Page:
"I'll go if he goes" should be accepted. As a translation studies graduate I've noticed a couple of things here at Duolingo, which I enjoy immensely by the way, namely that the concept of "equivalence" in the realm of translation is not always followed. "I'll go if he goes" is the correct and idiomatic rendering of the Hebrew phrase "אני הולך אם הוא הולך". If you want us to do more literal translations, which may not necessarily be the best translation, for the sake of learning and verb forms, I think you should, at the very least, have a disclaimer detailing this fact.
Are we supposed to hear any difference in pronounciation between עם (with) and אם (if)? I just redid both lessons in order to find that difference (if it exists), but I couldn't.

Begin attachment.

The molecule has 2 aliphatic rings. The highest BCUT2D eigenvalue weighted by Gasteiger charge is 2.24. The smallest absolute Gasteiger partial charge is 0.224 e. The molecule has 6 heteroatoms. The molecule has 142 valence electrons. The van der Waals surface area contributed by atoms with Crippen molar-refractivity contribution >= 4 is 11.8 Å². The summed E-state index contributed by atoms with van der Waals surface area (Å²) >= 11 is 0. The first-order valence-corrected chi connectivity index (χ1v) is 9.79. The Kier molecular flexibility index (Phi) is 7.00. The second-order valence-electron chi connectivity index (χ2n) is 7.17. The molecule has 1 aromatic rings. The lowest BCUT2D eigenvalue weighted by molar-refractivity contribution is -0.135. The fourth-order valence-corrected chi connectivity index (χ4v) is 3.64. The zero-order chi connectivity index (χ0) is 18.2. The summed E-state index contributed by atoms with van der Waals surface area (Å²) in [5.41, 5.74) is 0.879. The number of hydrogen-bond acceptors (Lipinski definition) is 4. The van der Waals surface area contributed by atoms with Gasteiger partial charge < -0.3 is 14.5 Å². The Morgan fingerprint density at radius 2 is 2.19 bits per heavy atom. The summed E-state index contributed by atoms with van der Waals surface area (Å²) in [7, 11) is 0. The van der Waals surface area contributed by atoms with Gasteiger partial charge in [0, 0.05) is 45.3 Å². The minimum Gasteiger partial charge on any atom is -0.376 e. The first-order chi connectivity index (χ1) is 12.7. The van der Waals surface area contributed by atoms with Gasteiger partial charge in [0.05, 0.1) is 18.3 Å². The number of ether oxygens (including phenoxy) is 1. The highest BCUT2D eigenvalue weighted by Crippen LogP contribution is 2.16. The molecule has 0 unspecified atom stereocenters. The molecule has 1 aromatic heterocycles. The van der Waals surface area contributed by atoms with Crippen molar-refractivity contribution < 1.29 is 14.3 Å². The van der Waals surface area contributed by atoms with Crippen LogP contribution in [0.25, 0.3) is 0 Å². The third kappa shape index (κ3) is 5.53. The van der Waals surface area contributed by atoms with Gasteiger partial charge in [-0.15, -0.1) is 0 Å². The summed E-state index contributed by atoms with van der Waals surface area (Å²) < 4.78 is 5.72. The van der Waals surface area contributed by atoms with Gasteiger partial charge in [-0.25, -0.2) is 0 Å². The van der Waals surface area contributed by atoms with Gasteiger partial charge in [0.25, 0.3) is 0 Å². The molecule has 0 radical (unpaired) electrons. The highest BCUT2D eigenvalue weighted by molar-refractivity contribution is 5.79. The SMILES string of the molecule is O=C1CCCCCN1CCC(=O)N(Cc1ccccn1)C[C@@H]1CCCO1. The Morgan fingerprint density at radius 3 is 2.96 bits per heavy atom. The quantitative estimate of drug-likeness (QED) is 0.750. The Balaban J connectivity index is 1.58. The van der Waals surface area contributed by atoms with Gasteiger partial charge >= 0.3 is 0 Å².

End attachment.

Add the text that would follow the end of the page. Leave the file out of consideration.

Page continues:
I think there was a difference in classical hebrew. 'im versus 3im. But both merged in modern hebrew. Maybe in rural areas you will find still the difference.
I think they are both said exactly the same! But different spellings of course...
Like many words in English
Jews who migrated to Israel from Arabic speaking areas generally maintain the ע sound because Arabic also has it. It's a pretty difficult sound to pronounce and most Israelis don't. I wouldn't worry about finding a difference in pronunciation.
How to differentiate between אם and עם? I am 100% sure that they're both pronounced the same.
(Peter Starbatty) 'with' is pronounced like 'am', and 'if' 'eem' (or 'im'), or something like that... :)
You don't really. You can say אני הולך ברגל if you want to specify walking which literally means I walk on foot.